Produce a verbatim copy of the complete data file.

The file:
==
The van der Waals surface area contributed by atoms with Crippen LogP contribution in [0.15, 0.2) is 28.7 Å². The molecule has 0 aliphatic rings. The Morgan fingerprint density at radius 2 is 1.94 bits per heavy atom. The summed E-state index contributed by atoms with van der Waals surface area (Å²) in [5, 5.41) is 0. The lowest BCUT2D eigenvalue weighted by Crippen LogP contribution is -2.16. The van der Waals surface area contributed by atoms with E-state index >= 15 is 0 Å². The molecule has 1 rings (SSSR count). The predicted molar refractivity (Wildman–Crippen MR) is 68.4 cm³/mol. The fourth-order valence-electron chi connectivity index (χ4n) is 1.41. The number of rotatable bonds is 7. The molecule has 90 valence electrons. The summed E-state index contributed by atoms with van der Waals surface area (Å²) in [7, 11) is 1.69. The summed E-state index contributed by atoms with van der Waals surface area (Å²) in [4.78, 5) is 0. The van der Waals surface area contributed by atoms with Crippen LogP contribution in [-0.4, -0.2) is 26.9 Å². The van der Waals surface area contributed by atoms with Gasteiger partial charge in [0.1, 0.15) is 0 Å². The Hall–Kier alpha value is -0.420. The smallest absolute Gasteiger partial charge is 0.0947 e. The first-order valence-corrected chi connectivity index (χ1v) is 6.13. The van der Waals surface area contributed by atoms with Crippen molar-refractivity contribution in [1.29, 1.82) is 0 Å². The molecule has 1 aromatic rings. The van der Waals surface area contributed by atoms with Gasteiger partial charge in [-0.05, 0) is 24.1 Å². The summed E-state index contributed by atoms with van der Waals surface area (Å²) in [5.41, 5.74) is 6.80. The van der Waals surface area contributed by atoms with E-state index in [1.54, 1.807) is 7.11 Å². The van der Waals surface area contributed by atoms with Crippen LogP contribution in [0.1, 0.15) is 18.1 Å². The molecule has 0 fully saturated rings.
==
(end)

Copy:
The van der Waals surface area contributed by atoms with Crippen LogP contribution in [0.15, 0.2) is 28.7 Å². The molecule has 0 aliphatic rings. The Morgan fingerprint density at radius 2 is 1.94 bits per heavy atom. The summed E-state index contributed by atoms with van der Waals surface area (Å²) in [5, 5.41) is 0. The lowest BCUT2D eigenvalue weighted by Crippen LogP contribution is -2.16. The van der Waals surface area contributed by atoms with E-state index >= 15 is 0 Å². The molecule has 1 rings (SSSR count). The predicted molar refractivity (Wildman–Crippen MR) is 68.4 cm³/mol. The fourth-order valence-electron chi connectivity index (χ4n) is 1.41. The number of rotatable bonds is 7. The molecule has 90 valence electrons. The summed E-state index contributed by atoms with van der Waals surface area (Å²) in [7, 11) is 1.69. The summed E-state index contributed by atoms with van der Waals surface area (Å²) in [4.78, 5) is 0. The van der Waals surface area contributed by atoms with Crippen LogP contribution in [-0.4, -0.2) is 26.9 Å². The van der Waals surface area contributed by atoms with Gasteiger partial charge in [0.1, 0.15) is 0 Å². The Hall–Kier alpha value is -0.420. The smallest absolute Gasteiger partial charge is 0.0947 e. The first-order valence-corrected chi connectivity index (χ1v) is 6.13. The van der Waals surface area contributed by atoms with Crippen molar-refractivity contribution in [1.29, 1.82) is 0 Å². The molecule has 1 aromatic rings. The van der Waals surface area contributed by atoms with Gasteiger partial charge in [-0.05, 0) is 24.1 Å². The summed E-state index contributed by atoms with van der Waals surface area (Å²) in [5.41, 5.74) is 6.80. The van der Waals surface area contributed by atoms with E-state index in [1.54, 1.807) is 7.11 Å². The van der Waals surface area contributed by atoms with Crippen LogP contribution in [0.1, 0.15) is 18.1 Å². The molecule has 0 fully saturated rings.